Shop Steward Douglas Bantu Takes Pride In Role

For Teamsters member Douglas Bantu, being a shop steward in Fort McMurray comes down to one thing – passion.

As a driver for five years at Diversified Transportation Ltd., Douglas said he didn’t originally set out to be a steward, but was asked by several employees to take on the role.

His parents were both teachers, so Douglas said he understood the importance of a union and decided that he should take on the position of a steward.

“You have to have interpersonal skills for sure. You have to be able to communicate and like people,” he explained. “At the end of the day, you are driven by your passion.”

Douglas said that passion he has is to help people.  He pointed out that the role of the steward has changed over the years and isn’t just dealing with grievances – it has become much more.

Being able to do a bit of investigating has become another aspect of the role for Douglas. He described a time when a driver was almost fired because of damage done to one of the busses he was driving.

The driver had parked the bus and the mechanic who picked it up and transferred it told the company that there was damage done to the vehicle.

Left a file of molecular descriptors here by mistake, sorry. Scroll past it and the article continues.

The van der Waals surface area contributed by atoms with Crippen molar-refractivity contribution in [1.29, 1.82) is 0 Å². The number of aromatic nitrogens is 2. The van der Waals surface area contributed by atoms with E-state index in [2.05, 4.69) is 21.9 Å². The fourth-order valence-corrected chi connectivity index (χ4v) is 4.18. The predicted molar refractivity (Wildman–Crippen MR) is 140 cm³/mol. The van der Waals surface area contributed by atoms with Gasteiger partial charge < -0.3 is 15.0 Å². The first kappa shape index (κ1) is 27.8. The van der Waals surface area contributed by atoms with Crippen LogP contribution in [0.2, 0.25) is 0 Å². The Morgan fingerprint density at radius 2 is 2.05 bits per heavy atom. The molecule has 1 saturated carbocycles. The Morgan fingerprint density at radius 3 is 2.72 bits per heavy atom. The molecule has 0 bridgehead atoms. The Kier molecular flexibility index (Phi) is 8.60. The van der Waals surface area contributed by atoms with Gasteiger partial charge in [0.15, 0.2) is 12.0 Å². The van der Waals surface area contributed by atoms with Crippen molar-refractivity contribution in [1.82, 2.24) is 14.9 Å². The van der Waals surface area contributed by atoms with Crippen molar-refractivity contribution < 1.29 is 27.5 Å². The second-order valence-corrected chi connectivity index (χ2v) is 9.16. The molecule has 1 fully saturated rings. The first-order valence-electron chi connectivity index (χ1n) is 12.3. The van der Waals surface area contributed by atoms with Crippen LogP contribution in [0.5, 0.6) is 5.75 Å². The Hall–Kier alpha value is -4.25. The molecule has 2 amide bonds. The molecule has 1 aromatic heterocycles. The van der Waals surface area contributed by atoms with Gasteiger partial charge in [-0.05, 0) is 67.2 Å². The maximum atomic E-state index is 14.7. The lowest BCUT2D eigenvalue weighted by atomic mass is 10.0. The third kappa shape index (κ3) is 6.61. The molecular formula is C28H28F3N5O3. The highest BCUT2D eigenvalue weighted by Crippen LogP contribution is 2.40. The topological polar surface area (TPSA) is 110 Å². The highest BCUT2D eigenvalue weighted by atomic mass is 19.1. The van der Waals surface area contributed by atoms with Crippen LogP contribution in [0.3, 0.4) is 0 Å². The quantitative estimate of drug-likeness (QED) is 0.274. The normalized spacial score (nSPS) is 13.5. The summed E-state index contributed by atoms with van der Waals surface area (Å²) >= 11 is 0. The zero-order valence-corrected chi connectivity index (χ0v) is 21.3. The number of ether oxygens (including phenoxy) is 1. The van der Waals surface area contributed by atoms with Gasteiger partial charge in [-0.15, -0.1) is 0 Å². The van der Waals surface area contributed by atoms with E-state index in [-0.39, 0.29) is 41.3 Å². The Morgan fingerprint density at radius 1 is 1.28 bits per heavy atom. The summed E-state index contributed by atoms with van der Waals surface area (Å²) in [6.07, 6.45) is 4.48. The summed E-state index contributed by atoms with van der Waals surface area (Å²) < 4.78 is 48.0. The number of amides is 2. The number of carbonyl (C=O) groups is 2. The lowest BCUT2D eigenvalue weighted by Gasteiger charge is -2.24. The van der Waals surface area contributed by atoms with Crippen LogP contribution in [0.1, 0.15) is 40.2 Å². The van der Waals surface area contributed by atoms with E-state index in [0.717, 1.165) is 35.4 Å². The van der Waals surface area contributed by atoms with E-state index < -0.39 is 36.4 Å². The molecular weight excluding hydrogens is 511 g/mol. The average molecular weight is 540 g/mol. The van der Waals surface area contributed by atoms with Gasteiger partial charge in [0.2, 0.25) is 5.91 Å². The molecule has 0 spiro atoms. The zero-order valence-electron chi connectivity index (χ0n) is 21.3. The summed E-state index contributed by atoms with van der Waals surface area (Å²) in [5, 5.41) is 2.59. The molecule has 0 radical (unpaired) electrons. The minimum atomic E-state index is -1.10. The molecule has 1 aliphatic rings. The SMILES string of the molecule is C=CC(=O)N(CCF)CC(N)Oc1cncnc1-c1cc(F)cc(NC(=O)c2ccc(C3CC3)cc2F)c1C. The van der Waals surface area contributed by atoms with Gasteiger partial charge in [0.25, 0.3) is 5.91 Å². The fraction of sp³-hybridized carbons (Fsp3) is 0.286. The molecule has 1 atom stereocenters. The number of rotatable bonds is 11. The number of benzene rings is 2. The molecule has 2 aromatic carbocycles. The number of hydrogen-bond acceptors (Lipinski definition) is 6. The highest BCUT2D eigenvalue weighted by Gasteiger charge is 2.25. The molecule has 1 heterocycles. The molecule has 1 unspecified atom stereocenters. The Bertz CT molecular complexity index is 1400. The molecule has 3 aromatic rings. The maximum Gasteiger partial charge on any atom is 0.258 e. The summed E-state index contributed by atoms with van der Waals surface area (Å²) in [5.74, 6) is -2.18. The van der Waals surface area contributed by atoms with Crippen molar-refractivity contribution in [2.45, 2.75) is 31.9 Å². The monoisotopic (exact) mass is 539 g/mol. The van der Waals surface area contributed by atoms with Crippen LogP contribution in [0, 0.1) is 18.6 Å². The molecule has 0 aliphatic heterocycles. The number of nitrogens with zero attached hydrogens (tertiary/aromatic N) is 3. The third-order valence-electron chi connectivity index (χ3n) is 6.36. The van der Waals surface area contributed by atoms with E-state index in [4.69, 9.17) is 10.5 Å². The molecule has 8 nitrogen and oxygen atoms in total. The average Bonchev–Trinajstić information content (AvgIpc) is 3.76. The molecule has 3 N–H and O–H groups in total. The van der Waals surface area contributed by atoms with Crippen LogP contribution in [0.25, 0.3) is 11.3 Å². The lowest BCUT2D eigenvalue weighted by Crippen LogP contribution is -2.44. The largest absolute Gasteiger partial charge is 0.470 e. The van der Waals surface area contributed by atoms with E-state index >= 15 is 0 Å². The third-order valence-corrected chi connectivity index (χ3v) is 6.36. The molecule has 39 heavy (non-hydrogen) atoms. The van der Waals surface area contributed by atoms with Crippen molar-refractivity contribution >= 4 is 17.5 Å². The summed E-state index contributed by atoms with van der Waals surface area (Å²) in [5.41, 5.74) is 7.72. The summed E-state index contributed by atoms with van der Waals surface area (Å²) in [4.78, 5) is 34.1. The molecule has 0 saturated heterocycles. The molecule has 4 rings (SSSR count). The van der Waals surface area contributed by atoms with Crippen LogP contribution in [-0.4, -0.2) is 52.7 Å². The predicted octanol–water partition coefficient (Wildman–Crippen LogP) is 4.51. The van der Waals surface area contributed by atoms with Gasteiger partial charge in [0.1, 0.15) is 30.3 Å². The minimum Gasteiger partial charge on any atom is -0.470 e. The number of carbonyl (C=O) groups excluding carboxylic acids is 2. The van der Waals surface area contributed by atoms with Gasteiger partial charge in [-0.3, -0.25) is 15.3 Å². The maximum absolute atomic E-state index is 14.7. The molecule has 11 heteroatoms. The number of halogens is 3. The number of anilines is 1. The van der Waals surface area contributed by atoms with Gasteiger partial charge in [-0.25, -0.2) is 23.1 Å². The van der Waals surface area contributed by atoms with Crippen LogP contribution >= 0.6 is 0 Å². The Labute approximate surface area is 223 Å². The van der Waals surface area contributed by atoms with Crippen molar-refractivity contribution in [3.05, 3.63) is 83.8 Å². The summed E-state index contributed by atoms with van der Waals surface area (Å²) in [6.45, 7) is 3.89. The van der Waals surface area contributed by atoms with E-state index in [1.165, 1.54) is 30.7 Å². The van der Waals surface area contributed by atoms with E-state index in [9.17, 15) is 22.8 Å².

He said the driver was going to be terminated – the pink slips were ready and already signed. Douglas requested that he be allowed to look into it a bit further.

After ‘eight hours of running around’ he found out that certain policies had not been followed and it was actually not the driver who had caused the damage at all. He presented the evidence and the driver kept his job.

“It takes a lot of hard work sometimes and you have to have the drive to help people. It is a good feeling. I don’t think you can find a better feeling,” said Douglas of helping the employee.

He said that the power of that collective voice is important, and as part of a union, it is easier to be heard.

Douglas said he plans on continuing to help employees have their voices heard as a steward.

“When you are passionate about making a difference, you just keep going.”

NDP Plans To Raise Alberta's Minimum Wage To $15

Fifteen is a number that have been on a lot of Albertan’s minds since the NDP won the provincial election on May 5. New Premier Rachel Notley recently announced that she is going to follow through with her plan to raise the minimum wage to $15 within three years.

Currently Albertan’s minimum wage is $10.20 and is tied with Saskatchewan for the lowest in the country.